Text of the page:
TALLAHASSEE — It's the read-my-lips moment that some Florida lawmakers dread: having to break a pledge not to raise taxes.
A state budget $3 billion in the hole has the Legislature considering raising the cigarette tax, the biggest single levy to gain serious momentum in the Capitol in nearly 20 years.
Dozens of fees are being jacked up or created. Corporate income tax breaks are being reviewed. Some sales tax exemptions may be closed.
This has caused palpable anxiety in Tallahassee, where the Republican majority is about to reverse position on a founding principle against higher taxes.
But the pain is most acute for those Republicans who put it in writing.
"I don't want to think about it until I have to think about it," Rep. Carlos Lopez-Cantera of Miami said with a sigh.
Politicians nationwide have long committed their antitax rhetoric to paper by signing Grover Norquist's pledge: "I will oppose and vote against any and all efforts to increase taxes."
A campaign gimmick, perhaps, but the Taxpayer Protection Pledge is sacred among those who take it and is a link to the legacy of Ronald Reagan, who encouraged Norquist to form Americans for Tax Reform.
In Florida, the Norquist pledge has been a nonissue until now because Republicans have ruled in mostly robust economic times. The boom has become a bust and now the pledge looms in the background, a tiger in hiding.
Not every Republican in Tallahassee signed the pledge, only about 30 of the 102 in the Legislature. (One Democrat did, too.) But the list of signers includes some of the biggest names around the capital: Senate President Jeff Atwater, House Speaker Larry Cretul, Gov. Charlie Crist.
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No one has been more artful in avoiding the question than Crist. He's quick to say he's not "warm and fuzzy" on taxes, or he'll say the "T-word," as if it's an obscenity.
Call it a user fee, however, and Crist warms up.
"I think we all understand that the facts have changed dramatically," Crist said. "We are in the largest, deepest economic challenge since the Great Depression, and we have to deal with reality. I mean, that's just how it is."
Norquist said calling something a user fee or a "surcharge," as the state Senate has deemed the cigarette levy, "doesn't pass the laugh test."
"It's a tax," he said.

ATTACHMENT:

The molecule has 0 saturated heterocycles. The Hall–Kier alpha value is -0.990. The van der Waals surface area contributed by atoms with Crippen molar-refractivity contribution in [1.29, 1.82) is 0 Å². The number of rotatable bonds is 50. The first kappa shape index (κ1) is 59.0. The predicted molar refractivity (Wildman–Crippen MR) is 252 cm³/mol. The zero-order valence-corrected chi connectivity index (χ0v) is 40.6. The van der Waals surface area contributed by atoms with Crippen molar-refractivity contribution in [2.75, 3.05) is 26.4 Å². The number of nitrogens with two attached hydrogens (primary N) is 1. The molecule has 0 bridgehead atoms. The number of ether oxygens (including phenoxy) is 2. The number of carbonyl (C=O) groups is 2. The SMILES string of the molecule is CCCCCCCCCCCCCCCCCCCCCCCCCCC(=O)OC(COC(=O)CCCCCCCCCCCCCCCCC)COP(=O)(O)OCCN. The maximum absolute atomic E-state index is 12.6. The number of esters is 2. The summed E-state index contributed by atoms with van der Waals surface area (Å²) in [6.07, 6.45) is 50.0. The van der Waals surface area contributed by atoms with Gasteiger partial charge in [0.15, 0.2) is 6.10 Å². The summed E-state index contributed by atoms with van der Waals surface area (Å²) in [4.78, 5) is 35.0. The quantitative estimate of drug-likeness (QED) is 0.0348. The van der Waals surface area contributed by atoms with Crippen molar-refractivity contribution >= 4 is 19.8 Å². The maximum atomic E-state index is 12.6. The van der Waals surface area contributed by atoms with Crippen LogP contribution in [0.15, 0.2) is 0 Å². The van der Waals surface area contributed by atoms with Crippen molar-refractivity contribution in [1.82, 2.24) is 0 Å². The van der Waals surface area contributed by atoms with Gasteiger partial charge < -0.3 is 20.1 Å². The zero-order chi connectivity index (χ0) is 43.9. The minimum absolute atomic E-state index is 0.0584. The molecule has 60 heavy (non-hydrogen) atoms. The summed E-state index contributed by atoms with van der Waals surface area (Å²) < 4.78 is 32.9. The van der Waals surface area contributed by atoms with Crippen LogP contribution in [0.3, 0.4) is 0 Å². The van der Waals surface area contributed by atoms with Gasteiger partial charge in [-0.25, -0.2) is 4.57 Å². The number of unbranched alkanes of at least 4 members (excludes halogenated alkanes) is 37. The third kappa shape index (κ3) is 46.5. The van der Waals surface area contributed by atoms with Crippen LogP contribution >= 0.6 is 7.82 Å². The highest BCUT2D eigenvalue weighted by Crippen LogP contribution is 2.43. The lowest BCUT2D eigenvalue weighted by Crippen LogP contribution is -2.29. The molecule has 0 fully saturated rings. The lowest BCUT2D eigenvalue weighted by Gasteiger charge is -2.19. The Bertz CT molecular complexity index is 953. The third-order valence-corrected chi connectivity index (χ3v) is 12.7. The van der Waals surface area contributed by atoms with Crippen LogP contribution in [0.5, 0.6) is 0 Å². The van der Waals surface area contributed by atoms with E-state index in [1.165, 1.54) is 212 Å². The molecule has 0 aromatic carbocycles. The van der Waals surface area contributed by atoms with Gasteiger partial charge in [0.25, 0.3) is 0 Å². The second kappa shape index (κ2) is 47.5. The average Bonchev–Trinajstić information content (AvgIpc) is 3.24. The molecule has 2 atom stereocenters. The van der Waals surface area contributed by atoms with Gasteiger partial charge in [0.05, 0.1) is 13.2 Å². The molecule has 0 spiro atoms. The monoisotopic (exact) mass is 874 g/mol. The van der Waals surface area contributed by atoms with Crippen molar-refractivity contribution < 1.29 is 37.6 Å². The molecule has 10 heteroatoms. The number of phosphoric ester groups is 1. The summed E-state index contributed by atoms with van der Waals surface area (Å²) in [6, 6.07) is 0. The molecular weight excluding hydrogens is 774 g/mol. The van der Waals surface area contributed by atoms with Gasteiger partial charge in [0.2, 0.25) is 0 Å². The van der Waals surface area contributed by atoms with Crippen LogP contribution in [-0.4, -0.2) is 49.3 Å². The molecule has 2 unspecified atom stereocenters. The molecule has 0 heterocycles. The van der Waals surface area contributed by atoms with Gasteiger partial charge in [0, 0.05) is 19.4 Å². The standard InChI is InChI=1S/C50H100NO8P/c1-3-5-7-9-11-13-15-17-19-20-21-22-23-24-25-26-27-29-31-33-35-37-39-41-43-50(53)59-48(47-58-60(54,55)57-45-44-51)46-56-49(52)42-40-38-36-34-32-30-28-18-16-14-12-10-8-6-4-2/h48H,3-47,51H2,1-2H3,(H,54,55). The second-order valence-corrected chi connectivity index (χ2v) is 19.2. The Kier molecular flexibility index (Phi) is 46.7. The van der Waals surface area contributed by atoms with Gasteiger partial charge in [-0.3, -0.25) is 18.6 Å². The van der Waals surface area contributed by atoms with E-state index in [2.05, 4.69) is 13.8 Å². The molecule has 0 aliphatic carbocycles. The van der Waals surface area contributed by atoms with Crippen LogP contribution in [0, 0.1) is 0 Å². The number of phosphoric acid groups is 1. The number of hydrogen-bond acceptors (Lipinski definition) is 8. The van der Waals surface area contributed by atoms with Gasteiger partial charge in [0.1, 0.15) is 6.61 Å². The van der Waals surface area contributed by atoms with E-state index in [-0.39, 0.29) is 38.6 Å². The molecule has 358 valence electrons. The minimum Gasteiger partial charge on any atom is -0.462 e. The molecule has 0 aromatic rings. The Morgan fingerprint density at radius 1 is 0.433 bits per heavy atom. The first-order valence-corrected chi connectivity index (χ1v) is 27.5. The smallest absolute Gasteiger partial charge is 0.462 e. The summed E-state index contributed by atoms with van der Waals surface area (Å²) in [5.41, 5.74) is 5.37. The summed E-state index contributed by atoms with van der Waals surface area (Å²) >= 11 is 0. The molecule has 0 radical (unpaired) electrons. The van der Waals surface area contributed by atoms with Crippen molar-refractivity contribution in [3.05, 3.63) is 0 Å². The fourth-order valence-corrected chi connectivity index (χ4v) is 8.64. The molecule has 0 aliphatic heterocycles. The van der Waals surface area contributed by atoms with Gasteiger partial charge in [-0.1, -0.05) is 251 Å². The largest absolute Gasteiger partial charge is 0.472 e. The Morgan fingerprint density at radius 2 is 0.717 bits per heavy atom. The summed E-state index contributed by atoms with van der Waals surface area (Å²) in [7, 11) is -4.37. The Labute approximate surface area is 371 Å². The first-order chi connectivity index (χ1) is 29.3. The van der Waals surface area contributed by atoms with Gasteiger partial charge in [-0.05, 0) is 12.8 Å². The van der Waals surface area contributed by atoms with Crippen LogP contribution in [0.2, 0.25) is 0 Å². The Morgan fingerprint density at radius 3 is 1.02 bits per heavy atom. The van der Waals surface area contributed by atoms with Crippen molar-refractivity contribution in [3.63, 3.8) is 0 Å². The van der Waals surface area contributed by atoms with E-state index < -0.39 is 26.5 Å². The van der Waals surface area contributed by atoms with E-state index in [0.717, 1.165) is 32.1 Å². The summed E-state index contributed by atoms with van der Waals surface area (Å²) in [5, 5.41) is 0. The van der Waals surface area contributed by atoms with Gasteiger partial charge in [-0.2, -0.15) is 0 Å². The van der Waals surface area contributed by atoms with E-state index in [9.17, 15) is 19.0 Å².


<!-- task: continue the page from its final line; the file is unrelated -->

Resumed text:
He agrees some fees are okay, when people are paying for an optional service. But those designed to simply raise revenue are taxes in disguise, he said.
The wordplay over taxes and fees annoys some taxpayers. "There is absolutely no difference between imposing a user fee or raising taxes," Rick Furr of Tierra Verde in Pinellas County wrote in a recent e-mail to Crist. "Please don't insult the intelligence of Florida taxpayers."
The Harvard-educated Norquist founded Americans for Tax Reform at the request of President Reagan, and his skillful use of the pledge has made him a high priest in conservative circles.
"My goal is to cut government in half in 25 years, to get it down to the size where we can drown it in the bathtub," he is fond of saying.
"The pledge isn't to me; it's to the people of Florida," Norquist insists. "They are the ones politicians have to look in the eye and say, 'I kept my promise' or 'I didn't.' "
Sen. Mike Fasano, a New Port Richey Republican and pledge signer, insists that he can keep the promise and support the cigarette tax. It is smokers, Republicans say, who are driving up Medicaid costs.
"No one is forced to smoke," Fasano said. "But if you choose to do that, you need to pay the fee so that if you get sick, we're going to take care of you."
Americans for Tax Reform has gone after what it calls "weak-kneed" politicians who increase taxes, and has insisted voters take notice.
It played a role in Bill Clinton's presidential win in 1992 after President George H.W. Bush doubled back on his famous "Read my lips: No new taxes." (A son, former Florida Gov. Jeb Bush, an avowed tax foe, never signed the pledge.)
Democrats smell opportunity, too, even though they generally support the tax increases. "Whether someone can keep their word is an issue," said Rep. Ron Saunders, D-Key West.
Sen. Mike Haridopolos, R-Melbourne, is feeling the pain. He is so worried about running afoul of the pledge that he recently called Norquist to ask if billions in property tax cuts enacted in the past two years would offset tax increases this year.
"What credit, in essence," Haridopolos wants to know, "do you get for lowering taxes?"
None. Any increases would have to be offset by tax cuts in the same legislation, Norquist said.
"I'm still struggling with the issue," Haridopolos said.
Atwater, who may aspire to higher office, appears less concerned. "He can see it as he likes," the North Palm Beach Republican said of Norquist's position on cigarette taxes. "In the absence of (a tobacco tax) increase, I'm taxing everyone else in Florida to pay for the choice that few are making."
He said he does not regret signing the pledge but quickly added: "Everyone should be careful in trying to predict down the road."
Many Republicans didn't sign the pledge even though they oppose new taxes.
"I grew up in the era of George Bush Sr., and I remember his no-new-tax pledge," said Rep. John Legg, R-Port Richey. "I've made a conscious effort not to sign things that I can't predict in the future."
Many of those who signed the pledge are wishing they hadn't, wriggling under the economic realities that no one saw coming. A little understanding of that would be nice, one lawmaker said.
"Tell Grover Norquist to find us $2 billion and then I'll worry about his freaking pledge."
But that, he said, was not for attribution.
Times/Herald Tallahassee Bureau staff writer Marc Caputo contributed to this report.